What about Superdeterminism?

The notion of superdeterminism is that if you look under the quantum level, there can be an underlying reality that is fully deterministic. This notion goes beyond the local variables of Bell's theorems into an unknown sub-quantum level that might precisely determine the result of every experiment. Theoretically, such a notion could thus bypass the uncertainty principle and allow us to conceive of infinite precision measurements. This is basically what Einstein had in mind when he said "God does not play dice with the universe" (which was directed specifically towards the Copenhagen interpretation, not to quantum theory as a whole).

But note that even if this was the case, there is no reason to think that a complex system, made of many complex parts, such as the universe, would not remain chaotic, and it remains impossible for a finite observer to make an infinite precision measurement (Heisenberg's principle and quantum equations are already a testament to this). So the same caveats made about determinism still hold, not only for the brain but for the universe as a whole. Thus, even in the case of superdeterminism, the notion of being able to accurately predict the long term behavior of a complex system remains in the realms of the infinite omniscient beings of theology. Which might, or might not be, part of your personal reality.

There is free will then?

If the discussion is limited to the realm of philosophy where the original question was posed, we have no more options than to answer: maybe, only a Sith deals in absolutes. Given that physical deterministic systems cannot achieve the conception of philosophical determinism, then it would seem that we only have one alternative left. However, when people talk about "free will" it is not under such clear semantic constraints. It is at least subconsciously interpreted as being free from what the rest of nature goes through. We, humans, are different from the rest of nature because we, humans, have free will. Which is clearly not the case. We are not free from the constraints of nature, it is nature itself that is free from philosophical determinism, freeing us in turn.

But we should not be jumping to conclusions, even though philosophical determinism does not exist this only applies to mental weather, mental climate would still be mostly deterministic in the philosophical sense. So, even though no one can predict what precise action would be taken at any given moment (mental weather), we can have a very good idea of the set of constraints and considerations that will form part of taking such action (mental climate). Even though the weight we give to different considerations will change from minute to minute depending on our mood, our goals, our hopes, our dreams, our expectations, our level of awareness, how hungry we are, ambient temperature, that itch behind our left ear, etc., the range of actions we will take and the range of weight we give to the multiple considerations will be constrained by our previous experience and the specific situation. Thus, even though philosophical determinism does not exist when it comes to the mental weather, it sure applies to a higher or lesser degree when it comes to the mental climate. Thus we have to go back to the question: how could we define free will in a way that can make sense?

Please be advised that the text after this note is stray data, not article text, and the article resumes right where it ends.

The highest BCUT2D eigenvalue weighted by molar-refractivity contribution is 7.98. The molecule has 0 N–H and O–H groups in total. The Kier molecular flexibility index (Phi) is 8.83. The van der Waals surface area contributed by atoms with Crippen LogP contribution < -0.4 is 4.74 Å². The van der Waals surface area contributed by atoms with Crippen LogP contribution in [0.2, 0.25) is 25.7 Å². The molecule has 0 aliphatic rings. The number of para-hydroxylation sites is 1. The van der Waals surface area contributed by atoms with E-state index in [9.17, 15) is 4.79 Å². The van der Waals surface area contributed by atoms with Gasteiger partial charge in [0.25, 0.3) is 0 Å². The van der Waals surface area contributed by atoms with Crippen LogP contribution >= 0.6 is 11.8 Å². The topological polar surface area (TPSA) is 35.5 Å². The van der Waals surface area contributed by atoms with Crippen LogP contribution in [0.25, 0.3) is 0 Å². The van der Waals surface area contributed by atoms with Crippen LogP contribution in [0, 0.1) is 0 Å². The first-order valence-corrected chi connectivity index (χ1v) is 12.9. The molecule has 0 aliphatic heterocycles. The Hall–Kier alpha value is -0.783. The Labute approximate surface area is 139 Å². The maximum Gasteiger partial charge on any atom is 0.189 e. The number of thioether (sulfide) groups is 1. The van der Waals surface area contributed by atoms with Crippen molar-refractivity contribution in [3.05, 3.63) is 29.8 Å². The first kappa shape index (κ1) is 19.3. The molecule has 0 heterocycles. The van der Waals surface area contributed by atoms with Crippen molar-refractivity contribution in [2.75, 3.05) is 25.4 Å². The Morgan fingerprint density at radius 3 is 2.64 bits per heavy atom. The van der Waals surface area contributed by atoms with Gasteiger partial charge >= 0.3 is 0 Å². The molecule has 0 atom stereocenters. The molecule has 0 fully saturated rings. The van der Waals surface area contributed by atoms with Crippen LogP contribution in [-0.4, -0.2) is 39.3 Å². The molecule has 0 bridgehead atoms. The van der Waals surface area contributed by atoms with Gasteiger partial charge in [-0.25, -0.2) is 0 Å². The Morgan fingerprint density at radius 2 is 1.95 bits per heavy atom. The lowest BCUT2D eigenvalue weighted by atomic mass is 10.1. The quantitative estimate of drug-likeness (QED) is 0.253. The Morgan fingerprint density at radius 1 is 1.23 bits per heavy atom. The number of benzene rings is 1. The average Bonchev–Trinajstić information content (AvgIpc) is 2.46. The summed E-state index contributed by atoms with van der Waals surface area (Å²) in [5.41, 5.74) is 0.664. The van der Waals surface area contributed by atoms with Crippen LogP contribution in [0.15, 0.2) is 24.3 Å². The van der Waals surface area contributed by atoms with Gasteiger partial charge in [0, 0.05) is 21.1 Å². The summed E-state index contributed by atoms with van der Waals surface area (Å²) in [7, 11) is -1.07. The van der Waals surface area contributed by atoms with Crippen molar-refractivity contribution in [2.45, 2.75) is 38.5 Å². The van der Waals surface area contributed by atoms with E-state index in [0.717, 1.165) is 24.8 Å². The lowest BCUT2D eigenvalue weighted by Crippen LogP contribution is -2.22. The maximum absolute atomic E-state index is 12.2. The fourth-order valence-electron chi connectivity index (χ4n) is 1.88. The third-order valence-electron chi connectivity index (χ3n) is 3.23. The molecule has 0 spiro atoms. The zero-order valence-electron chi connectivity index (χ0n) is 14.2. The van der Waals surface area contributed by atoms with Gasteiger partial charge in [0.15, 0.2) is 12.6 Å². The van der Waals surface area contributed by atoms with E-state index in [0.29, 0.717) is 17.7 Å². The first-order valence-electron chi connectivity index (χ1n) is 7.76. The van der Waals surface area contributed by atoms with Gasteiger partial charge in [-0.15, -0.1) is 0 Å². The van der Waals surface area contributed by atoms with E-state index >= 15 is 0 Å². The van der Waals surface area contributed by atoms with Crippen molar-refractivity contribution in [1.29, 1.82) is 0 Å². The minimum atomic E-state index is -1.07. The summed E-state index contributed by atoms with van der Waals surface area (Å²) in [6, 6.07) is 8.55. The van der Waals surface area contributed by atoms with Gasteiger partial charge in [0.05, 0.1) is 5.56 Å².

Note that this has little to do with the free will philosophical notion of incompatibilism. This notion assumes that "free will" makes sense as a term. It postulates that a deterministic universe makes free will impossible. Which still makes use of a naïve notion of determinism and the flawed definition of free will. But we could still contemplate the philosophical notion of compatibilism (or soft-determinism), which attempts to solve the dichotomy by seeing free will as the ability to act under our own motivations.

Compatibilism is an attempt to redefine free will in a way that makes it compatible with a deterministic universe and thus removes the logical contradiction. Compatibilism, at its origin, basically denies the existence of the traditional notion of free will by moving the boundary towards "acting based on our motivations" (mental weather) while at the same time conceding that our motivations are pre-determined in a deterministic universe (mental climate). In other words, compatibilism amounts to "free will is illogical and thus non-existent, so lets redefine the term in a way that remains usable." More modern versions of compatibilism have moved this boundary into the classification of our motivations so that our actions are free or not based on the types of motivations we follow.

If we take "free will" to mean instead (as the compatibilists do) that we make conscious decisions under our own motivations, we immediately run into trouble both with the definition of consciousness as with the origin of our motivations. Consciousness is an emergent property of the complex system that is our brain, and it has been deemed the holy grail of neuroscience. One of the biggest open problems in science. We do not really know what consciousness is, so how can we use it in a definition? We could use the poetic description "what it feels to be a brain" but then that becomes useless in terms of defining free will.